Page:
(ATR) Five-time Olympian Charmaine Crooks tells Around the Rings
this year's Host Cities Summit tackled a unique set of obstacles for Olympic leaders.
Olympic silver medalist Charmaine Crooks moderates a panel discussion at Host Cities 2015 in Dubai. (Getty)
"This is a year where sport is being challenged," Crooks said on the sidelines of the summit in Dubai.
"Sport can't be complacent because there are cities, there are sponsors, and there are athletes who want to continue to compete with every confidence in Olympic leaders."
She added, "The system is one that will be strong if we continue to maintain our vigilance when it comes to transparency and accountability in sport.
"That's how we'll ensure athletes still want to compete in sports events and that people still want to host them in their countries."
"It's important for the Olympics to always stay relevant."
Asked whether additional sports proposed by Tokyo 2020 could attract a younger audience to the Games, Crooks said there is more to consider when choosing new sports for the Olympic Program.
"You have to look at the regional relevance as well; attract sports that have the capability to grow within that region.
"Look at which sport makes sense to the venues that are there and makes sense from a media, broadcast standpoint.
"You have to look at how a sport works to build the Olympic brand."
As a member of the Canadian Olympic Committee's executive board, Crooks moderated a panel discussion on the role of women in sport at Host Cities this year.
Crooks was the first Canadian woman to run 800m in under two minutes. (Getty)
Members of the panel included: professional golfer Emma Carbrera-Bello; Mai Al Jaber, a member of the UAE National Olympics Committee's Executive Board; and professional footballer Kelly Smith.
"We discussed the health of women, we talked about entrepreneurship, and how some of the qualities from sport translate into being an entrepreneur," Crooks said.
"We also talked about technology and how young athletes are using social media to build their fan bases."
Crooks added, "There are challenges for young girls without access to sport.
"Those in leadership positions can crack that ceiling to ensure that our voices are not only heard, but we get to do the work around the table as well."
Crooks, who served on the IOC Athletes' Commission, said IOC President Thomas Bach's work on Olympic Agenda 2020 is a step in the right direction.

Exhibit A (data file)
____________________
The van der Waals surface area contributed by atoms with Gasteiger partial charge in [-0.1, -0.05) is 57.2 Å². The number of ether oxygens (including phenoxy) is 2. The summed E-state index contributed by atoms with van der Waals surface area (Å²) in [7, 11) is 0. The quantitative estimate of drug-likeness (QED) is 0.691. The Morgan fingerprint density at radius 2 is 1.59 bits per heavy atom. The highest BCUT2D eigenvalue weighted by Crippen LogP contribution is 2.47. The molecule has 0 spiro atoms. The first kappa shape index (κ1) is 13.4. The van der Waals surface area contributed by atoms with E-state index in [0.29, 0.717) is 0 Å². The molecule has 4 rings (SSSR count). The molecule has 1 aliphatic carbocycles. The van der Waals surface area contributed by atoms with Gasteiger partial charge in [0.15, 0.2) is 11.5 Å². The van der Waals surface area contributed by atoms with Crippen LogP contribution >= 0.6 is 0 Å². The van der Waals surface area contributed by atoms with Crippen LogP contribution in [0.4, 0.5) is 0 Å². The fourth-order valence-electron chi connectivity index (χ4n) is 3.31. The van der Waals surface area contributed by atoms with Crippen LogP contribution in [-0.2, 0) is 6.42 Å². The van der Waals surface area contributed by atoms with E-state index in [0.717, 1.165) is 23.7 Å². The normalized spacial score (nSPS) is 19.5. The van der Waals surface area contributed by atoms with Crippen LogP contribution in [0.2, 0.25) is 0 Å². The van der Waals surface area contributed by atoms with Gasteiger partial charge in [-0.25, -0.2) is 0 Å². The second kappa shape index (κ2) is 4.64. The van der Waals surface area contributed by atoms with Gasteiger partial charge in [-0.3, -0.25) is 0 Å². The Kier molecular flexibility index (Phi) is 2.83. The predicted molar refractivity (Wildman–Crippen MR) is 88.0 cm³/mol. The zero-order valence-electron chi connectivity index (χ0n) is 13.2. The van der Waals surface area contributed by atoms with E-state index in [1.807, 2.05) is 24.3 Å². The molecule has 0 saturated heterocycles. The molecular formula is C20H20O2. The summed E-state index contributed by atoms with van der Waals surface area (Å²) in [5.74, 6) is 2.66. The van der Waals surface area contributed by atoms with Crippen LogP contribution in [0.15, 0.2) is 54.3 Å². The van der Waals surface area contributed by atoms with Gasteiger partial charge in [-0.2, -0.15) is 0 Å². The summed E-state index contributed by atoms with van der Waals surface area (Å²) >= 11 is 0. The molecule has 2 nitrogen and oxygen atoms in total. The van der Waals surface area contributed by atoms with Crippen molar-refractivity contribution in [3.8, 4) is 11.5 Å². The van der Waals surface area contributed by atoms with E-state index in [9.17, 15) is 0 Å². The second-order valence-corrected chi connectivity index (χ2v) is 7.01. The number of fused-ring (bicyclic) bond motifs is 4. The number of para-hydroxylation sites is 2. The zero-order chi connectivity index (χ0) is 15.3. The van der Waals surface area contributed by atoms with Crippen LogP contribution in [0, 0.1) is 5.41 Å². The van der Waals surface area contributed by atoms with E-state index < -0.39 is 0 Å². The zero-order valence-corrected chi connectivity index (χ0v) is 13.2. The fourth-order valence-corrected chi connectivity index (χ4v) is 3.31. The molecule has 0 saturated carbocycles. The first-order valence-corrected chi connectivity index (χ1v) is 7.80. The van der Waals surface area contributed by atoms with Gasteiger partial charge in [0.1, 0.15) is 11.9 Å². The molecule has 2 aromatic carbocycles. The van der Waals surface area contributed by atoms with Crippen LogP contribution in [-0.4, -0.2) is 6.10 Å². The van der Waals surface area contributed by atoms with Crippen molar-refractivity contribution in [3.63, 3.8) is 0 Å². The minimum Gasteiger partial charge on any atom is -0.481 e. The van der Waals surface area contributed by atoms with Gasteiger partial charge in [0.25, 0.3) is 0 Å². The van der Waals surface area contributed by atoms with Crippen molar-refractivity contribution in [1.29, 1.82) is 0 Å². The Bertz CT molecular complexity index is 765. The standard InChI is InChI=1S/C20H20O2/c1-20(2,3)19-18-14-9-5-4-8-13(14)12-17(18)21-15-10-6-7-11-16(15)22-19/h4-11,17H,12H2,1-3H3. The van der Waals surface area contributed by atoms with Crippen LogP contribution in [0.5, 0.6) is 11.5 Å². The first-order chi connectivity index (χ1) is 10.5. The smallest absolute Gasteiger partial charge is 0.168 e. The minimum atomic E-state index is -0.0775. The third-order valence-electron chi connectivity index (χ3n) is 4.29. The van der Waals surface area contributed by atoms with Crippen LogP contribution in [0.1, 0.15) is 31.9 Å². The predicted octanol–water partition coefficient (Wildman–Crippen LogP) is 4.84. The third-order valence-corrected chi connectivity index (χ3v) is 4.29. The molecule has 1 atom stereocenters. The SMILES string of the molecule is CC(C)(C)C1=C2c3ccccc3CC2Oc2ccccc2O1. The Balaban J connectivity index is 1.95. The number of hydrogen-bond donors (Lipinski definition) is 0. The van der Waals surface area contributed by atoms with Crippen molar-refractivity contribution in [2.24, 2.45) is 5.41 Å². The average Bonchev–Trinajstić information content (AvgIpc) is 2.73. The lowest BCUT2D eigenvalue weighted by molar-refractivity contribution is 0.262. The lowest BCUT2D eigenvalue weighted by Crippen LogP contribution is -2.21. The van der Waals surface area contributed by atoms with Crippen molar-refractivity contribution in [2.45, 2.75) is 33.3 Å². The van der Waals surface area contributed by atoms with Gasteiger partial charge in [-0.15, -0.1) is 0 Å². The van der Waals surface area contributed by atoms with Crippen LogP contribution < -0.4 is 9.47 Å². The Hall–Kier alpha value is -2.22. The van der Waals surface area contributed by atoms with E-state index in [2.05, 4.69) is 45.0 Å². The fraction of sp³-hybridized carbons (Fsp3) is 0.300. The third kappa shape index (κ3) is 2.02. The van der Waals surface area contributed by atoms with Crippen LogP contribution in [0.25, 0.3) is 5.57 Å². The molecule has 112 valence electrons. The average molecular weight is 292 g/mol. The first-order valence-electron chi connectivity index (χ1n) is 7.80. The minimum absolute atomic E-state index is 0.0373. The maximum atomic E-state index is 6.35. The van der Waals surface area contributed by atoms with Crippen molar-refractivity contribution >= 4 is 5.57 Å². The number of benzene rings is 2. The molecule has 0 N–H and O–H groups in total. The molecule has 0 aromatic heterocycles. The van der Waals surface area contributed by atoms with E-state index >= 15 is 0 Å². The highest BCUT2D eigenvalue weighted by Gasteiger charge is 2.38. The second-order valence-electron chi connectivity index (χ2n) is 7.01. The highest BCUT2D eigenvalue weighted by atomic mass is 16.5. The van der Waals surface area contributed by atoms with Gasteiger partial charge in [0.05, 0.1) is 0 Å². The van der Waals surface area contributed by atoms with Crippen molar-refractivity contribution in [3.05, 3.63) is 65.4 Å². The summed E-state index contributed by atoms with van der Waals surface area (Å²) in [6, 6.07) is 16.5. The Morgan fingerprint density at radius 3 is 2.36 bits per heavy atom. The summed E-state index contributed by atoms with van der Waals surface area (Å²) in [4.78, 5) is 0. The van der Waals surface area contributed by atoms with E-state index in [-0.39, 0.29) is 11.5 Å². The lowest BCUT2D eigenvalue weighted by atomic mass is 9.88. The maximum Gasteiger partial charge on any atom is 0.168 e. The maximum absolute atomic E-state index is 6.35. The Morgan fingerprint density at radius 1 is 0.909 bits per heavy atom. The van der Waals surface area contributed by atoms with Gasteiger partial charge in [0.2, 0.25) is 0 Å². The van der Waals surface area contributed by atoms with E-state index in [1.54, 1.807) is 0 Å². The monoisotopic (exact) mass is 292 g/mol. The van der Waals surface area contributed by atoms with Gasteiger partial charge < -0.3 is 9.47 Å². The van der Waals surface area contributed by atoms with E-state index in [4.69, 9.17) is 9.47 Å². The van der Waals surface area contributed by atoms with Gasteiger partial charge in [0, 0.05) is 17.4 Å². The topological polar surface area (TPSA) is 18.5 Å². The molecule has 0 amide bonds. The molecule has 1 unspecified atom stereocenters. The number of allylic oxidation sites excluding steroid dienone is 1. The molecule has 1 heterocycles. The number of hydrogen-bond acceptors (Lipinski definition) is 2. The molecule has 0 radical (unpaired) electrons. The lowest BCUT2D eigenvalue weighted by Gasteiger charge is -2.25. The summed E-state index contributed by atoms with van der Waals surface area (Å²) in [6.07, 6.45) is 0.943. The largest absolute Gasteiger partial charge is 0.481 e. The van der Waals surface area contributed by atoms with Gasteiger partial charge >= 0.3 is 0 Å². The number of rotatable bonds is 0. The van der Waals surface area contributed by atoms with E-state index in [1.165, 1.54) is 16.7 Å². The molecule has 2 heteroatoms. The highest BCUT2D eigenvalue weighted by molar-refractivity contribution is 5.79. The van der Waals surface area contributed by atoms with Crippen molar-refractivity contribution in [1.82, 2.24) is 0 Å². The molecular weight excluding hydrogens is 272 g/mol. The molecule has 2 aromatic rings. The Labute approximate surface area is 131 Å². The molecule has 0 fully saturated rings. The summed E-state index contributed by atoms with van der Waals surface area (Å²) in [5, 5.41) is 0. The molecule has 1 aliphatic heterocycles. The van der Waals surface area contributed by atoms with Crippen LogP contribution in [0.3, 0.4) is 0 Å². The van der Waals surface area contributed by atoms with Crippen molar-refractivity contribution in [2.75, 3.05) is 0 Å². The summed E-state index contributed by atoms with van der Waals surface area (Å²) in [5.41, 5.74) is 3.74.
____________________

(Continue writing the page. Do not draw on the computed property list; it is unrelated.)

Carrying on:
Recommendation 11 of Agenda 2020 says the IOC should work with IFs to achieve "50 percent female participation
in the Olympic Games and to stimulate women's participation and involvement in sport by
creating more participation opportunities at the Olympic Games."
Crooks told ATR,
"I applaud Thomas Bach for really taking that on and making sure that Agenda 2020 has a female lens for some of the initiatives that are being pursued right now."
She added, "We need stronger networks among the IFs and NOCs; among all the different entities who are helping to deliver sport.
"IFs and NOCS need to make sure women are at the table, so that we can continue to develop the policies that allow young girls to come into sport and have a path that leads either to the podium or a leadership position."
Crooks said the teams behind current bids for the 2024 Olympics showcase the benefits of having strong female athletes at the helm.
Crooks (left) and Olympian Barbara Kendall participate in the 2010 Olympic torch relay (Getty)
Olympic gold medalist Diana Bianchedi, Rome 2024 director general, is the only woman in a senior leadership position on any of the five bids.
Budapest, Los Angeles, Paris and Rome are the other contenders vying for 2024 hosting rights.
Olympian Janet Evans is vice chair of L.A. 2024. IOC Executive Board member and Olympic fencer Claudia Bokel is closely involved with Hamburg 2024.
"Look at the athletes involved in the L.A. bid, Claudia Bokel with her bid in Germany. There are some very strong female athletes who are involved right now.
"They certainly have the capability and the experience to drive home bids for their cities."
Written by Nicole Bennett
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